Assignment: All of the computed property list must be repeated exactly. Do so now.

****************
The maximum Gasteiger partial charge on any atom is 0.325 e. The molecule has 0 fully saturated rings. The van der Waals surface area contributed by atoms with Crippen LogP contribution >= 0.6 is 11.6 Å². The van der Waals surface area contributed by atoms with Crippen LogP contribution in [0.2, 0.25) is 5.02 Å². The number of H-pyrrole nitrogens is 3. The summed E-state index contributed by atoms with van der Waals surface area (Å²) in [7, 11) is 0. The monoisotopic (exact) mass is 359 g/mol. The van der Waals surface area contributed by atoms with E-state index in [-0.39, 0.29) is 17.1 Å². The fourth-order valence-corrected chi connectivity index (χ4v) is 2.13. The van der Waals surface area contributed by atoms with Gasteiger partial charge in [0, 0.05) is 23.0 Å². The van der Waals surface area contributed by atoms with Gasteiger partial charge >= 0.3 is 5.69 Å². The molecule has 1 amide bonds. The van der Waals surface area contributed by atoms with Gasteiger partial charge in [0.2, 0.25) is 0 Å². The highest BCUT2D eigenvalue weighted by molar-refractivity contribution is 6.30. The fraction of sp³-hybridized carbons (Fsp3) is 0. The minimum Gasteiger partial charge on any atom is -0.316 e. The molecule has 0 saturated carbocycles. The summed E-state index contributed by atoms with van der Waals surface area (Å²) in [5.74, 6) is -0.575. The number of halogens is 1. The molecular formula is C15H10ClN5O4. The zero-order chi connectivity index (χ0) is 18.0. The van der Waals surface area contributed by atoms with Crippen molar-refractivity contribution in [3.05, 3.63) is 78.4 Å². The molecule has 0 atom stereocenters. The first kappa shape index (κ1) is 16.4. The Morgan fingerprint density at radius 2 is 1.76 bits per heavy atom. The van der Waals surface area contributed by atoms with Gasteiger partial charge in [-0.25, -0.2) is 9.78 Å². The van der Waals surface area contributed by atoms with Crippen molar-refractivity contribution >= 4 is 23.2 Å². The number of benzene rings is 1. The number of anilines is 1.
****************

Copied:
The maximum Gasteiger partial charge on any atom is 0.325 e. The molecule has 0 fully saturated rings. The van der Waals surface area contributed by atoms with Crippen LogP contribution >= 0.6 is 11.6 Å². The van der Waals surface area contributed by atoms with Crippen LogP contribution in [0.2, 0.25) is 5.02 Å². The number of H-pyrrole nitrogens is 3. The summed E-state index contributed by atoms with van der Waals surface area (Å²) in [7, 11) is 0. The monoisotopic (exact) mass is 359 g/mol. The van der Waals surface area contributed by atoms with E-state index in [-0.39, 0.29) is 17.1 Å². The fourth-order valence-corrected chi connectivity index (χ4v) is 2.13. The van der Waals surface area contributed by atoms with Gasteiger partial charge in [0, 0.05) is 23.0 Å². The van der Waals surface area contributed by atoms with Gasteiger partial charge >= 0.3 is 5.69 Å². The molecule has 1 amide bonds. The van der Waals surface area contributed by atoms with Gasteiger partial charge in [0.2, 0.25) is 0 Å². The highest BCUT2D eigenvalue weighted by molar-refractivity contribution is 6.30. The fraction of sp³-hybridized carbons (Fsp3) is 0. The minimum Gasteiger partial charge on any atom is -0.316 e. The molecule has 0 saturated carbocycles. The summed E-state index contributed by atoms with van der Waals surface area (Å²) in [5.74, 6) is -0.575. The number of halogens is 1. The molecular formula is C15H10ClN5O4. The zero-order chi connectivity index (χ0) is 18.0. The van der Waals surface area contributed by atoms with Crippen molar-refractivity contribution in [3.05, 3.63) is 78.4 Å². The molecule has 0 atom stereocenters. The first kappa shape index (κ1) is 16.4. The Morgan fingerprint density at radius 2 is 1.76 bits per heavy atom. The van der Waals surface area contributed by atoms with Gasteiger partial charge in [-0.25, -0.2) is 9.78 Å². The van der Waals surface area contributed by atoms with Crippen molar-refractivity contribution >= 4 is 23.2 Å². The number of benzene rings is 1. The number of anilines is 1.